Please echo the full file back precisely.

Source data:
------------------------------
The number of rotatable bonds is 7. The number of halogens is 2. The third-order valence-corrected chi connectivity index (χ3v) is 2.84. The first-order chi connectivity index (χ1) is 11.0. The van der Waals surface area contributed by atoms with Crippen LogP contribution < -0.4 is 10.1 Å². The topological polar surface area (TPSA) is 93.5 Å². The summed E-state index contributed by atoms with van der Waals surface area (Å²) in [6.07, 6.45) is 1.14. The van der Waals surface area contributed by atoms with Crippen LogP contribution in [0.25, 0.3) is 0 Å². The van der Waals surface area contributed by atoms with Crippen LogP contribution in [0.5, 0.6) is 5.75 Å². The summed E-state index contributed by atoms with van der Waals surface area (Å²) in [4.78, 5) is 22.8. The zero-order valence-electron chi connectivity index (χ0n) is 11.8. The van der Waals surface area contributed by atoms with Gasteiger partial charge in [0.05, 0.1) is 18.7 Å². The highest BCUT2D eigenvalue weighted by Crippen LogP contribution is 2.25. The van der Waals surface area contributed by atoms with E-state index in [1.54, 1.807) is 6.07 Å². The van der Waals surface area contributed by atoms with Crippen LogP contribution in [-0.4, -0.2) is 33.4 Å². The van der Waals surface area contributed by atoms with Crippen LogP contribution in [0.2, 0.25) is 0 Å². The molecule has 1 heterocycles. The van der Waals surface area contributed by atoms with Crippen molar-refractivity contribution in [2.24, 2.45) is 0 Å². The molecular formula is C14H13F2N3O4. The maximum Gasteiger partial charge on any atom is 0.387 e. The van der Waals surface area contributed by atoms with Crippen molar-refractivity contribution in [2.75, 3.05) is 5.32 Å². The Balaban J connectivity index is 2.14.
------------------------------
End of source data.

The number of rotatable bonds is 7. The number of halogens is 2. The third-order valence-corrected chi connectivity index (χ3v) is 2.84. The first-order chi connectivity index (χ1) is 11.0. The van der Waals surface area contributed by atoms with Crippen LogP contribution < -0.4 is 10.1 Å². The topological polar surface area (TPSA) is 93.5 Å². The summed E-state index contributed by atoms with van der Waals surface area (Å²) in [6.07, 6.45) is 1.14. The van der Waals surface area contributed by atoms with Crippen LogP contribution in [0.25, 0.3) is 0 Å². The van der Waals surface area contributed by atoms with Crippen LogP contribution in [0.5, 0.6) is 5.75 Å². The summed E-state index contributed by atoms with van der Waals surface area (Å²) in [4.78, 5) is 22.8. The zero-order valence-electron chi connectivity index (χ0n) is 11.8. The van der Waals surface area contributed by atoms with Gasteiger partial charge in [0.05, 0.1) is 18.7 Å². The highest BCUT2D eigenvalue weighted by Crippen LogP contribution is 2.25. The van der Waals surface area contributed by atoms with E-state index in [1.54, 1.807) is 6.07 Å². The van der Waals surface area contributed by atoms with Crippen LogP contribution in [-0.4, -0.2) is 33.4 Å². The van der Waals surface area contributed by atoms with Crippen LogP contribution in [0.2, 0.25) is 0 Å². The molecule has 1 heterocycles. The van der Waals surface area contributed by atoms with Crippen molar-refractivity contribution in [2.24, 2.45) is 0 Å². The molecular formula is C14H13F2N3O4. The maximum Gasteiger partial charge on any atom is 0.387 e. The van der Waals surface area contributed by atoms with Crippen molar-refractivity contribution in [2.75, 3.05) is 5.32 Å². The Balaban J connectivity index is 2.14.